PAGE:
Insertion of long term central venous catheters: time for a new lookBMJ 1995; 311 doi: https://doi.org/10.1136/bmj.311.7001.341 (Published 05 August 1995) Cite this as: BMJ 1995;311:341
- Andy Adam, Professor of interventional radiology
- Department of Radiology, United Medical and Dental Schools of Guy's and St Thomas's Hospitals, London SEI 9RT
Imaging guidance and skills in manipulating catheters ensure successful placement and convenience for the patient
Central venous catheters and ports are used to administer chemotherapy, antibiotics, parenteral nutrition, blood products, and cardiovascular pressor agents. Catheters are being used more commonly as more patients are being treated for leukaemia, solid tumours, infection, and AIDS.1 The prototype central venous catheter inserted via a subcutaneous tunnel for long term use is the Hickman catheter.2 At present such catheters may be inserted in three ways: by a surgical venous cutdown or by percutaneous puncture with or without imaging guidance.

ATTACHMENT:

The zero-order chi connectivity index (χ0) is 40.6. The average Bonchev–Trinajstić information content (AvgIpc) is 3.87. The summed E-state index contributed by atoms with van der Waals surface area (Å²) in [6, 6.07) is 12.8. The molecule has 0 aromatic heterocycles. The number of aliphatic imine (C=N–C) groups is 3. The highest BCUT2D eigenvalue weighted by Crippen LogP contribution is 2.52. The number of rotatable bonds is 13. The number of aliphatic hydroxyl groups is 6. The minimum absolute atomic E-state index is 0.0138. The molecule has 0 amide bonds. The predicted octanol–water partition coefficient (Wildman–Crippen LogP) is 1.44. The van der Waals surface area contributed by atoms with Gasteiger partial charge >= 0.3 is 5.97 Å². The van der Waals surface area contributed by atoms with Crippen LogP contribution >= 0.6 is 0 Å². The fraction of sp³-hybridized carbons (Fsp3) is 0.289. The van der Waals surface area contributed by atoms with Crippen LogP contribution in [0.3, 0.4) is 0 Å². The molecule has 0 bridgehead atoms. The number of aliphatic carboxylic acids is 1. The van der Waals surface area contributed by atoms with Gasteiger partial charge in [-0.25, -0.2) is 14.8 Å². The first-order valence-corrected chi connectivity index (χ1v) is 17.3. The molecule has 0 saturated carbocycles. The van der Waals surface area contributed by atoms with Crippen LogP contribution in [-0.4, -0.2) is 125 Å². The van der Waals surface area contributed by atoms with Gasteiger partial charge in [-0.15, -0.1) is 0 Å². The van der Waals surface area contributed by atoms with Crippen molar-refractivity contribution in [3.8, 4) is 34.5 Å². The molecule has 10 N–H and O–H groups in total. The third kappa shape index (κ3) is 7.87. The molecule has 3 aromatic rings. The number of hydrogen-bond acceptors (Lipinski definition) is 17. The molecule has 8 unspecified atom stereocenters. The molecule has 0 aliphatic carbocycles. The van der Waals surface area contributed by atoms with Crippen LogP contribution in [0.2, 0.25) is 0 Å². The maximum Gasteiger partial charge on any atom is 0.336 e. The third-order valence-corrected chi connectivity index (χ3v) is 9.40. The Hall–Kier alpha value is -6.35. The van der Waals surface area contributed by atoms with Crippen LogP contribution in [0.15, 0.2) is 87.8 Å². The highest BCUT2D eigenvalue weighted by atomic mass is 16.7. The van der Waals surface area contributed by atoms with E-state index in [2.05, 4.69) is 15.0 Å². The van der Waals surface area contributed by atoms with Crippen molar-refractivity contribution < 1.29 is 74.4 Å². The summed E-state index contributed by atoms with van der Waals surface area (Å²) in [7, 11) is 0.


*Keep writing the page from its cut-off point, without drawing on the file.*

Traditionally central venous catheters for long term use have been inserted by surgeons using a cutdown technique in the operating theatre under general anaesthesia. The catheter was inserted into the subclavian vein and advanced along the superior vena cava to the right atrium. The drawbacks of this method include a relatively low success rate (75%), a long operating time, and the fact that the vein is compromised for future use.3
In many hospitals these disadvantages have led to the cutdown technique being replaced by percutaneous methods.3 4 5 The procedure is still often commonly carried out in the operating theatre under general anaesthesia—probably because surgeons and anaesthetists are accustomed to that setting. Local anaesthesia is being used increasingly often, but in most cases imaging guidance is not used for …